There are some pretty hilarious breakdowns of the novel. New York Magazine documents every sentence (87, to be exact) in the first book containing the full name “Christian Grey”–in another article, the same magazine counts 24 acts of intercourse in Fifty Shades of Grey. And then there’s the 50 Shades of Suck tumblr (read and enjoy the awful lines for yourself–but I don’t agree with the assessment that the book is badly written; see my points on plot and usage of first person present tense narrative).

In terms of plot development, Fifty Shades of Grey follows a very standard trajectory:

  • The first 25% of the novel (i.e., Chapters 1-7) focuses on (salacious) introductions. Introductions meaning characters, themes, conflicts, questions, character goals, etc.
  • The next 46% (50% if we round up) of the novel is “the middle” of the novel in which we explore said characters, themes, conflicts, questions, character goals, etc.
  • The last 25% of the novel is “the ending” and (ahem) “climax” of the novel during which some questions resolve in the midst of great tension.

It’s clear that E.L. James meant there to be another book, because the book does not resolve its greatest question. The book follows a very standard plot trajectory. But G*d is in the details; the book is all about its characters and plot developments–the same strengths that have kids lapping up the Harry Potter series (face it–we don’t read Harry Potter for language, either). I’ve since finished the trilogy and put the books down, but the Christian Grey character has left an imprint on my mind.

p.s. Christian Bale for the part of Christian Grey!

For further breakdown…I’ve provided a brief summary (**SPOILER ALERT** do not read ahead if you do not want spoilers, even though I tried to avoid critical spoilers).

Fifty Shades of Grey is comprised of 26 chapters.

Chapters 1-7: Even though Christian Grey offers up a BDSM contract to Anastasia Steele (who completely balks) immediately after they meet, and even though they are immediately attracted to each other and even though Grey pursues her with stalker-ish abandon and even though there is a helicopter in the first seven chapters, the two protagonists do not have sex.

Chapter 8-9: Oh, and then they have sex. Lots of sex. Man if I were a virgin, I would not be wanting to have that much sex, but Anastasia does. And does. And does.

Chapter 10: But we’ve just had sex! But we meet Mom who gatecrashes one morning.

Chapters 11-19: I want you, but no! I can’t! I want you. Wait. No I can’t. I want you. Yes I can. No I can’t. Wait. I’m jealous. Wait I can. Yes you can. No I can’t. *Spank* (and I don’t mean Spanx). I want you. Dammit, no I can’t. I can. I can’t. I can’t. *Spank Spank* Christian as a Dominant, is both turned on and frustrated by Anastasia’s irreverence. Because men who aren’t into BDSM aren’t turned on by this? Bollinger gets a product placement. So does Audi. And VW, in a less flattering way. There’s also intrigue about Christian Grey’s early childhood. And they practice safe sex and birth control (but no product placement for any condom company). (also there is a lot of going over that BDSM contract).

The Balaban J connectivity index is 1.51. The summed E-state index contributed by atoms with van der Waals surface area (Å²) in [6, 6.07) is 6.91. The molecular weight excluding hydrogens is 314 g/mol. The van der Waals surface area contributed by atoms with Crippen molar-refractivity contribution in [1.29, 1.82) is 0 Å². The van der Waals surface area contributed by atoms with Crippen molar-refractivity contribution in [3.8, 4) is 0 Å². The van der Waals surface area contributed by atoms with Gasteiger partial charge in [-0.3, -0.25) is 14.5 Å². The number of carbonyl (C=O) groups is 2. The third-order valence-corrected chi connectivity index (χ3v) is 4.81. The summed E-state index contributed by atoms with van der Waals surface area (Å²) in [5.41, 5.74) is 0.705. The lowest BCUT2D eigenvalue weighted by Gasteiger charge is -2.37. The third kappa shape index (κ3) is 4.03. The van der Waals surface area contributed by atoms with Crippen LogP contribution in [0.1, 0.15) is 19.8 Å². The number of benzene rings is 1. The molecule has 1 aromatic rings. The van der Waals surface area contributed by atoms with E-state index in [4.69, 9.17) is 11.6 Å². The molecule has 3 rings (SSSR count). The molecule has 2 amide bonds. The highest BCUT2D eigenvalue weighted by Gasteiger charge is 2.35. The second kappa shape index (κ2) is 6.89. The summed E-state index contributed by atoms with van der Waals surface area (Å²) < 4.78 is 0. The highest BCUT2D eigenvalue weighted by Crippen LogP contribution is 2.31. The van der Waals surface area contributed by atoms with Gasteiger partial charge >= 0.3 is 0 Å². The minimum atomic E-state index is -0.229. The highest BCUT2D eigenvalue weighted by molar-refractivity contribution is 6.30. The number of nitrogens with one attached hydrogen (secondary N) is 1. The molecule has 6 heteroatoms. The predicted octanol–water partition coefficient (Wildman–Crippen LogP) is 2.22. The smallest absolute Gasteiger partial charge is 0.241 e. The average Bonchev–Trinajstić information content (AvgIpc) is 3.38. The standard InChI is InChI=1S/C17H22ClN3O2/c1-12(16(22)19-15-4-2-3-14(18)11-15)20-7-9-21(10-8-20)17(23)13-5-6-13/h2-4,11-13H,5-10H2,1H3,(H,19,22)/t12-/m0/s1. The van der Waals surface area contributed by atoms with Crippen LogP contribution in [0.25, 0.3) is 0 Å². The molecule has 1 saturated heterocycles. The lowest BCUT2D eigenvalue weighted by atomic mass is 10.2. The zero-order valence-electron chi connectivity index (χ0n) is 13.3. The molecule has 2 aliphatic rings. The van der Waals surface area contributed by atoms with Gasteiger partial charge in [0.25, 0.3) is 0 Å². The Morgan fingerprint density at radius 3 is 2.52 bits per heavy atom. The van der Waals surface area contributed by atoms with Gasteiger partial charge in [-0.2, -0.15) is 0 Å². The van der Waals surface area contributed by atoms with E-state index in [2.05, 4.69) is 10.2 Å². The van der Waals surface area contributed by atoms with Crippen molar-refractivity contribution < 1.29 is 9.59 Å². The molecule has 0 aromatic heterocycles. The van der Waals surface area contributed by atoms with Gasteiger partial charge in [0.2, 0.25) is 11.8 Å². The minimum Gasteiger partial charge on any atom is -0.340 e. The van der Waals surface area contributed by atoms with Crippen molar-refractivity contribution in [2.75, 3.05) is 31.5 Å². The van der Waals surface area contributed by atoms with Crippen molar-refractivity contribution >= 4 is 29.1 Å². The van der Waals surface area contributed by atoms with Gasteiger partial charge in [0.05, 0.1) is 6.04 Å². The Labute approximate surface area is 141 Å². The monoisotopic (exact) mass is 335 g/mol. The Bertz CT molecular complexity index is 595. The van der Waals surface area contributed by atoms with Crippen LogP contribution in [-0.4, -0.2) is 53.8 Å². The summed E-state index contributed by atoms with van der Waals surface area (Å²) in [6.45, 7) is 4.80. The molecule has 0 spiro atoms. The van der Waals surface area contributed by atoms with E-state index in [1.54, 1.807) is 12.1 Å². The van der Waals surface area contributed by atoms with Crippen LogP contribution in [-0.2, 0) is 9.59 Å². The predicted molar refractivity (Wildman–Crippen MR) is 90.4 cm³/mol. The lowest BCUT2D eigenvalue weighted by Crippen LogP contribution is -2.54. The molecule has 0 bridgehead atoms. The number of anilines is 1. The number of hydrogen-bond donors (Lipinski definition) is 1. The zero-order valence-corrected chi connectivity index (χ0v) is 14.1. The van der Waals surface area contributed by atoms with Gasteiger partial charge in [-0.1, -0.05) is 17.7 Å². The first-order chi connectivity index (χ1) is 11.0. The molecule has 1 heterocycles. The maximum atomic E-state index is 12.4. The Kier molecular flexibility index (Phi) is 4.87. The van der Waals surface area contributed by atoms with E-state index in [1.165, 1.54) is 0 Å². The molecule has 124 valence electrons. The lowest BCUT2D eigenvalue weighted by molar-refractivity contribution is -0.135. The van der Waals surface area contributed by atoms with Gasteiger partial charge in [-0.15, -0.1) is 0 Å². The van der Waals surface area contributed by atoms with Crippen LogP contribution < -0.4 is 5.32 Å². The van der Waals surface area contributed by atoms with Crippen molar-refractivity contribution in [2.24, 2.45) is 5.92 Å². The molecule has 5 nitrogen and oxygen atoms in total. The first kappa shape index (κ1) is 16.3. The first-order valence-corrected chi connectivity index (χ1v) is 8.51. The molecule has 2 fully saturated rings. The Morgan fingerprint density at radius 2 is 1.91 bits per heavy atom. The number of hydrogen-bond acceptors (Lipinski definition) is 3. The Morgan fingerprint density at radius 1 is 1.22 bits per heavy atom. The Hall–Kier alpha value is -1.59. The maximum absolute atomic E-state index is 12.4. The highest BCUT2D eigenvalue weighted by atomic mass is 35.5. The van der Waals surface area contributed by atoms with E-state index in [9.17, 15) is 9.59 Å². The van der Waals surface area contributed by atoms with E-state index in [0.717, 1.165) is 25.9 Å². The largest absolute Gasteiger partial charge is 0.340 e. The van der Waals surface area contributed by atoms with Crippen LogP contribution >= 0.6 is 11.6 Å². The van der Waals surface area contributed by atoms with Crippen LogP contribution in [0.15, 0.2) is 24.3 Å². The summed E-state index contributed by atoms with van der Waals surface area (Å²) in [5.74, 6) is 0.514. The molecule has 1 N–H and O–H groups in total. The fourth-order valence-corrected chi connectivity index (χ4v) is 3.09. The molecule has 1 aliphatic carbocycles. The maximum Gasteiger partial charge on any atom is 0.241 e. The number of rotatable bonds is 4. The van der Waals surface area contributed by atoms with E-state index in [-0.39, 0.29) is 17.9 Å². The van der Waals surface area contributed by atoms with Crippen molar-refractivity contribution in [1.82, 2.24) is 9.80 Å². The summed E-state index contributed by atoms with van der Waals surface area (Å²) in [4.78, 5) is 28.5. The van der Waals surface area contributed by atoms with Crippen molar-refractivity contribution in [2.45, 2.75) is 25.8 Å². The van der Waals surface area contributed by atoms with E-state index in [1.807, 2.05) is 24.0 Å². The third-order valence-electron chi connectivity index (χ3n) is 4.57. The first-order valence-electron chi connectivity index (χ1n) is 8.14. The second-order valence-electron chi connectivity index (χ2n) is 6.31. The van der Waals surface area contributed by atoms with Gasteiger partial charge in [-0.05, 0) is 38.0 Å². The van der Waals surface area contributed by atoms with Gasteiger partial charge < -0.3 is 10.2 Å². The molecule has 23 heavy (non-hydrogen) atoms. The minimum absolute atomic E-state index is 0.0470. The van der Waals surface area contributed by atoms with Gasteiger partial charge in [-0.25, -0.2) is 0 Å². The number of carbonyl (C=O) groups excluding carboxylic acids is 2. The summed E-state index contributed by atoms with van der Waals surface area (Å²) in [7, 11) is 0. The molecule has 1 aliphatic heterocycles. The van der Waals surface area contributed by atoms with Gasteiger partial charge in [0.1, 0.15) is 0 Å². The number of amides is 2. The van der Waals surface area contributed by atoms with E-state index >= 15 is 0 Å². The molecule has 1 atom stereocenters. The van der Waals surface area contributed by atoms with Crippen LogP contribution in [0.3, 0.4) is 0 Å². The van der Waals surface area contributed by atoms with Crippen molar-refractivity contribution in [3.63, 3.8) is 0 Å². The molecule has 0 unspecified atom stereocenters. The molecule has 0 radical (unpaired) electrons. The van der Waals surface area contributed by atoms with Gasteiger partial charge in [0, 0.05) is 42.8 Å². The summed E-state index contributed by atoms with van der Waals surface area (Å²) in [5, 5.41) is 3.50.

Chapters 20-25: Anastasia leaves town to think about things. Christian has secretly upgraded her plane ticket to first class, natch. They email. More tension. Of course, you know what happens if your boyfriend is a control freak billionaire with a private jet. Actually you might not, but I’m trying not to leave spoilers. Only that there is some sort of chase. Kind of. Bwahahahahaaa.

Chapter 26: Anastasia makes her decision after a pivotal moment involving a belt.

6 Comments

Filed under Reading

6 responses to “Fifty Shades Post

  1. You are hilarious. “Her pooty-juice is well behaved.” Now I actually want to read these!

  2. LifebyJocie

    I heard about this trilogy for the first time when I stopped by my local knitting shop, and the ladies were discussing the newest rave in literature. Thanks for the break down, I think I’ve been baited hehe

    • @Ericka: there are so many things like “white pinot grigio” in the book, that crack me up. but that said, all enjoyable.

      @LifebyJocie: it’s a guilty pleasure for sure. ;)

  3. working on the third book so felt the need not to read past your spoiler alert. I don’t really know why i’ve lingered on book iii. do i not want it to end? am i waiting for everyone else i’ve forced to read the book with me to catch up? i don’t know. but i agree about the long nights reading. ugh! working something like ten or eleven hour days of retail on something like one hour’s sleep is no way to live. btw, this is Jaymee.

  4. Kim

    Great writing! Did you do the same for the other books in the trilogy?

  5. Hey there! I’m at work browsing your blog from my new iphone
    4! Just wanted to say I love reading your blog and look forward to all
    your posts! Carry on the great work!